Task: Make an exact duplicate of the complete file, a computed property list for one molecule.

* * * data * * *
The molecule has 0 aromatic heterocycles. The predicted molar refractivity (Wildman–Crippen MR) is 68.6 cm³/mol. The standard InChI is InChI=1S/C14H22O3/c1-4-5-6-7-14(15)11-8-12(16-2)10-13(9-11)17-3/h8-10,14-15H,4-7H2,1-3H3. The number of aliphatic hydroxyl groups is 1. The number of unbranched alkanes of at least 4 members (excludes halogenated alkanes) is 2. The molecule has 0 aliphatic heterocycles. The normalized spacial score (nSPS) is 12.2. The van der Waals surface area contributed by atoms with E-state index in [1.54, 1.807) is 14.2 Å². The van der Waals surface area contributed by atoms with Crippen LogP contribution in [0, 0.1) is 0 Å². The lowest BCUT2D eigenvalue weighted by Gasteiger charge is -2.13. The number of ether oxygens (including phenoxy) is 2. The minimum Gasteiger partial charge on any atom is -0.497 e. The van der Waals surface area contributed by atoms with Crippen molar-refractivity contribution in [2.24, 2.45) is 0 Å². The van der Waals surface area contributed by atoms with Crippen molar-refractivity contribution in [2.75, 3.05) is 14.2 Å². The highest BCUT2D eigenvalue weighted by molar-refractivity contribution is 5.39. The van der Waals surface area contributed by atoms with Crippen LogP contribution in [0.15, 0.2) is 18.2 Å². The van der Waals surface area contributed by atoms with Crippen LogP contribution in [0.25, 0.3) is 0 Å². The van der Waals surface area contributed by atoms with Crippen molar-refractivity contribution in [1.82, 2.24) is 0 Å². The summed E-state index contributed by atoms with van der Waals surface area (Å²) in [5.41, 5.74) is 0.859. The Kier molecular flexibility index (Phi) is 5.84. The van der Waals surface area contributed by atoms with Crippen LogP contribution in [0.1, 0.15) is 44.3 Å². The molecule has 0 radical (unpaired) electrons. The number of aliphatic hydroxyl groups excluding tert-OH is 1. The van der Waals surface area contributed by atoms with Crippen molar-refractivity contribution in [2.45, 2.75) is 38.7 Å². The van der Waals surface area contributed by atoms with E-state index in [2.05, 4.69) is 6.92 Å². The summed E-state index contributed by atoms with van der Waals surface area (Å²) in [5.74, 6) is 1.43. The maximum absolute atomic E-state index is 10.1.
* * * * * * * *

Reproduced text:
The molecule has 0 aromatic heterocycles. The predicted molar refractivity (Wildman–Crippen MR) is 68.6 cm³/mol. The standard InChI is InChI=1S/C14H22O3/c1-4-5-6-7-14(15)11-8-12(16-2)10-13(9-11)17-3/h8-10,14-15H,4-7H2,1-3H3. The number of aliphatic hydroxyl groups is 1. The number of unbranched alkanes of at least 4 members (excludes halogenated alkanes) is 2. The molecule has 0 aliphatic heterocycles. The normalized spacial score (nSPS) is 12.2. The van der Waals surface area contributed by atoms with E-state index in [1.54, 1.807) is 14.2 Å². The van der Waals surface area contributed by atoms with Crippen LogP contribution in [0, 0.1) is 0 Å². The lowest BCUT2D eigenvalue weighted by Gasteiger charge is -2.13. The number of ether oxygens (including phenoxy) is 2. The minimum Gasteiger partial charge on any atom is -0.497 e. The van der Waals surface area contributed by atoms with Crippen molar-refractivity contribution in [2.24, 2.45) is 0 Å². The van der Waals surface area contributed by atoms with Crippen molar-refractivity contribution in [2.75, 3.05) is 14.2 Å². The highest BCUT2D eigenvalue weighted by molar-refractivity contribution is 5.39. The van der Waals surface area contributed by atoms with Crippen LogP contribution in [0.15, 0.2) is 18.2 Å². The van der Waals surface area contributed by atoms with Crippen LogP contribution in [0.25, 0.3) is 0 Å². The van der Waals surface area contributed by atoms with Crippen molar-refractivity contribution in [1.82, 2.24) is 0 Å². The summed E-state index contributed by atoms with van der Waals surface area (Å²) in [5.41, 5.74) is 0.859. The Kier molecular flexibility index (Phi) is 5.84. The van der Waals surface area contributed by atoms with Crippen LogP contribution in [0.1, 0.15) is 44.3 Å². The molecule has 0 radical (unpaired) electrons. The number of aliphatic hydroxyl groups excluding tert-OH is 1. The van der Waals surface area contributed by atoms with Crippen molar-refractivity contribution in [2.45, 2.75) is 38.7 Å². The van der Waals surface area contributed by atoms with E-state index in [2.05, 4.69) is 6.92 Å². The summed E-state index contributed by atoms with van der Waals surface area (Å²) in [5.74, 6) is 1.43. The maximum absolute atomic E-state index is 10.1.